What does Borders shut-down mean for classical recording industry?

Posted on: July 20, 2011

Wednesday (7/20) on the NPR blog Deceptive Cadence, Anastasia Tsioulcas writes, “In addition to the grim truth of another 11,000 jobs lost and 400 retail fronts closing, the news of the Borders failure marks the end of another chapter in how classical music is distributed, sold and enjoyed. … Borders was never another Tower: You wouldn’t encounter clerks who could reel off their objections to the Penguin Guide’s picks, share a moment of mutual discovery with another giddy fan, or glimpse a renowned musician or two browsing the racks, but it still was a store that acknowledged classical music exists. … However, industry insiders say the demise of Borders was both long foreseen and almost inevitable. René Goiffon, president of Harmonia Mundi USA, says his label had decided to stop selling to the chain in July 2010. … ‘For years,’ he notes, ‘we pushed in vain to get them to target buying geographically: Instead of sending most of their stock to the biggest markets for classical music, such as New York, they’d send four or five copies of each title to every single store they had—so New York would sell out and be stuck, while all those other copies languished in other stores around the country.’ ”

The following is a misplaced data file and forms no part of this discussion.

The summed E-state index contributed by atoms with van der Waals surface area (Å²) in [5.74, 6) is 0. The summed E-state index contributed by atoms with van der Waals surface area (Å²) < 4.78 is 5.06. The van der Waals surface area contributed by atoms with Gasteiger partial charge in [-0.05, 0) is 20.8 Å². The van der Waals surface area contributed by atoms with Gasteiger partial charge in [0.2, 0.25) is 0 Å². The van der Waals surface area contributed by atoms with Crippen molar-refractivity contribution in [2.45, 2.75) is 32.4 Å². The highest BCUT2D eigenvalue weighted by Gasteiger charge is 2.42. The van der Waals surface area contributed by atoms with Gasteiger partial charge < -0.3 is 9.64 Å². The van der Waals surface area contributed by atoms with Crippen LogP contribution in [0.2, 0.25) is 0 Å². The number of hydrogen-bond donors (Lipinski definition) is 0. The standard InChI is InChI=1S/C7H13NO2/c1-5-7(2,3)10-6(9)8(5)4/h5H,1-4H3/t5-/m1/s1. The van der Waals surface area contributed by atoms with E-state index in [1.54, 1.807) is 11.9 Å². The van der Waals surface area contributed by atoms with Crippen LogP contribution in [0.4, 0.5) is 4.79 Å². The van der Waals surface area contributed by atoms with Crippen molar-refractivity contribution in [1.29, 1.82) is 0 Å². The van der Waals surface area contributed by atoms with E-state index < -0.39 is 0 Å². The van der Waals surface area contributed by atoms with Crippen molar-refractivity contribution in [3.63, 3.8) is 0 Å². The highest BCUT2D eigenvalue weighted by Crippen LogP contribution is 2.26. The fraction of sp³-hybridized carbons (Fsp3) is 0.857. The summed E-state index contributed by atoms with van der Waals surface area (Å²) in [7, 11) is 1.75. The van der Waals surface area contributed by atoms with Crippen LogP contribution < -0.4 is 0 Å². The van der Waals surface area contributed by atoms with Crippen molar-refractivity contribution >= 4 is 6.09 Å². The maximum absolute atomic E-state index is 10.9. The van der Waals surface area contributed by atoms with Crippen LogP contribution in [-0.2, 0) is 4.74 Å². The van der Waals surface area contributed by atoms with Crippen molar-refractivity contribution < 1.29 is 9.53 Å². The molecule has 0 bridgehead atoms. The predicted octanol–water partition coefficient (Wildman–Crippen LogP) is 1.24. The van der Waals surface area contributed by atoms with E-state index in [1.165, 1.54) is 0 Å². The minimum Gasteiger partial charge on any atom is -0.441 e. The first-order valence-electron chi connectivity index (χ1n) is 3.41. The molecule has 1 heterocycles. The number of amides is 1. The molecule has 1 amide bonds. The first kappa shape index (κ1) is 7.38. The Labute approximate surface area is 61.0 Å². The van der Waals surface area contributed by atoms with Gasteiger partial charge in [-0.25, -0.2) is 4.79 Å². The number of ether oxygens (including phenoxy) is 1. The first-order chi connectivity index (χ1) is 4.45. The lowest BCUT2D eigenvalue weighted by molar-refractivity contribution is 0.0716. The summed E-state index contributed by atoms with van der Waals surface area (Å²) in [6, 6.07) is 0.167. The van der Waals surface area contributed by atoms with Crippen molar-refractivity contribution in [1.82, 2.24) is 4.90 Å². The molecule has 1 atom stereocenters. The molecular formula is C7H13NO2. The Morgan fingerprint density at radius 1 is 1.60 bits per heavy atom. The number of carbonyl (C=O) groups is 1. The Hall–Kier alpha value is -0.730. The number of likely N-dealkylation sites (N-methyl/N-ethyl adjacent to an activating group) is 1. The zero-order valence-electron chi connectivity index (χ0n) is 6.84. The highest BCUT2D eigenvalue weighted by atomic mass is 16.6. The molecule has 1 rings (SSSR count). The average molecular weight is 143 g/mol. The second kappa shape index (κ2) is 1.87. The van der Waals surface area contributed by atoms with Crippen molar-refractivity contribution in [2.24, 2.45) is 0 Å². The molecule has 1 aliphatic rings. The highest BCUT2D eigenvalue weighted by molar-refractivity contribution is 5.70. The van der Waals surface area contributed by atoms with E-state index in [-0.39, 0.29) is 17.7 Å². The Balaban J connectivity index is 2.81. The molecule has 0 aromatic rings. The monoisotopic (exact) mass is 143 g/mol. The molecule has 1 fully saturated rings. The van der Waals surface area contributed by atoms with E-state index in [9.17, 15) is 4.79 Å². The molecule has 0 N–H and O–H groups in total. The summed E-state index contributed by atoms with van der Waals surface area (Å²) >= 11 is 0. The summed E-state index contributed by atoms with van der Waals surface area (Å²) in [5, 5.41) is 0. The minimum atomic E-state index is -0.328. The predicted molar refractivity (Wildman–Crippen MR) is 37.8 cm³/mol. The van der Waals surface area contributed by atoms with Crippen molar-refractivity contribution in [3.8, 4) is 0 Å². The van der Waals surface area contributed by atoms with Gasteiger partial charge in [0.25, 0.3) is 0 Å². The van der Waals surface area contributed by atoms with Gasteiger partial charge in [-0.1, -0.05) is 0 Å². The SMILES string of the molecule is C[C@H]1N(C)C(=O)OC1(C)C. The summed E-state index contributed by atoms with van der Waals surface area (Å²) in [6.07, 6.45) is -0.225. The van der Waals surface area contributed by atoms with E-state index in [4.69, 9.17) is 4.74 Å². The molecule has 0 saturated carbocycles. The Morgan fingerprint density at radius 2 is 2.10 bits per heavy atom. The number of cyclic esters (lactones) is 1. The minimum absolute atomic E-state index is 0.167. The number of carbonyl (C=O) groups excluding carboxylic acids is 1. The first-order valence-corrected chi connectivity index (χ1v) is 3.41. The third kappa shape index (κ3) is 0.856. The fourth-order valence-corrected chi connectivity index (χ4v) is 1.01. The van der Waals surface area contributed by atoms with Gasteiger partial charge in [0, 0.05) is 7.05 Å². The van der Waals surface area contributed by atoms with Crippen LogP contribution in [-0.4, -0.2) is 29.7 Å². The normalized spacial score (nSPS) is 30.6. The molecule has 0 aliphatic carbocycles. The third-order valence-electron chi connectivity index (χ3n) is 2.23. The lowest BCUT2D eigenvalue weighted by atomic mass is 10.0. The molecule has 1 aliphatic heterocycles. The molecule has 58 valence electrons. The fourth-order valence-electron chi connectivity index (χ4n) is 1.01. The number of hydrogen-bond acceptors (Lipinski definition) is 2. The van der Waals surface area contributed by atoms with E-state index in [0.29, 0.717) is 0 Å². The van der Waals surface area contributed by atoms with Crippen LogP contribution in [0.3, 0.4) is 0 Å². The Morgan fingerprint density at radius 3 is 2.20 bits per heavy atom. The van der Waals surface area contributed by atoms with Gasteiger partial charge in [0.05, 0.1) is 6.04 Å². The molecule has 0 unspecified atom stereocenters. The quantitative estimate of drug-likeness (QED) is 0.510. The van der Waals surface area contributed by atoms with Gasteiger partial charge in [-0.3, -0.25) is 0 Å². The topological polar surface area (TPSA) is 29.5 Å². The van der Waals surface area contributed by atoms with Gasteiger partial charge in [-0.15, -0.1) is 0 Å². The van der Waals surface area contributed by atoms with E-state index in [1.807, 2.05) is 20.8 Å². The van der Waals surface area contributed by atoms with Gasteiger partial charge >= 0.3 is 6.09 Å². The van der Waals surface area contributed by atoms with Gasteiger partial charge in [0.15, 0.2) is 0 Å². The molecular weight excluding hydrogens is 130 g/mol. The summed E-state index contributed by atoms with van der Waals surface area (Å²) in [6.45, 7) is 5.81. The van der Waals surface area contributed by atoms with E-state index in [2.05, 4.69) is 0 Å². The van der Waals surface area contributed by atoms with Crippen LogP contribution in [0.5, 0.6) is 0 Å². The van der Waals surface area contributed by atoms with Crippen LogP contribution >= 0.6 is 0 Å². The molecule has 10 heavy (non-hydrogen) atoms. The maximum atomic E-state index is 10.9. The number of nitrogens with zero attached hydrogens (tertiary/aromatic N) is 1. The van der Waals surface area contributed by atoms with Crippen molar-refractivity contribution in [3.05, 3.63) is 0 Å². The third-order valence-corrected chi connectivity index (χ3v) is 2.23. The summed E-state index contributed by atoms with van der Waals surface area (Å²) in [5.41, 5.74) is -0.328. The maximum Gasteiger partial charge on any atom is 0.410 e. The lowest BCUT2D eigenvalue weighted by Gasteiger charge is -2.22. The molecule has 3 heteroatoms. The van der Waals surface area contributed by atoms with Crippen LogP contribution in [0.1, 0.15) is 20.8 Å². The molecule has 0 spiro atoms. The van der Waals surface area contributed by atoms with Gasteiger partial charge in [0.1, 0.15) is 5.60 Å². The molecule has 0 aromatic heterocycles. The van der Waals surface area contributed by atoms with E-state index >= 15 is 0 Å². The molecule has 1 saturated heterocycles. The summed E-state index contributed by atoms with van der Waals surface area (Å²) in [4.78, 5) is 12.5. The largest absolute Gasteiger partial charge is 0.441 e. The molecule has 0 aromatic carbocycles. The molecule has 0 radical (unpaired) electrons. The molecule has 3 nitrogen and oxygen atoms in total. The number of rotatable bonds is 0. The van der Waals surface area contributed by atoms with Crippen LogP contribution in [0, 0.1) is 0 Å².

Posted July 20, 2011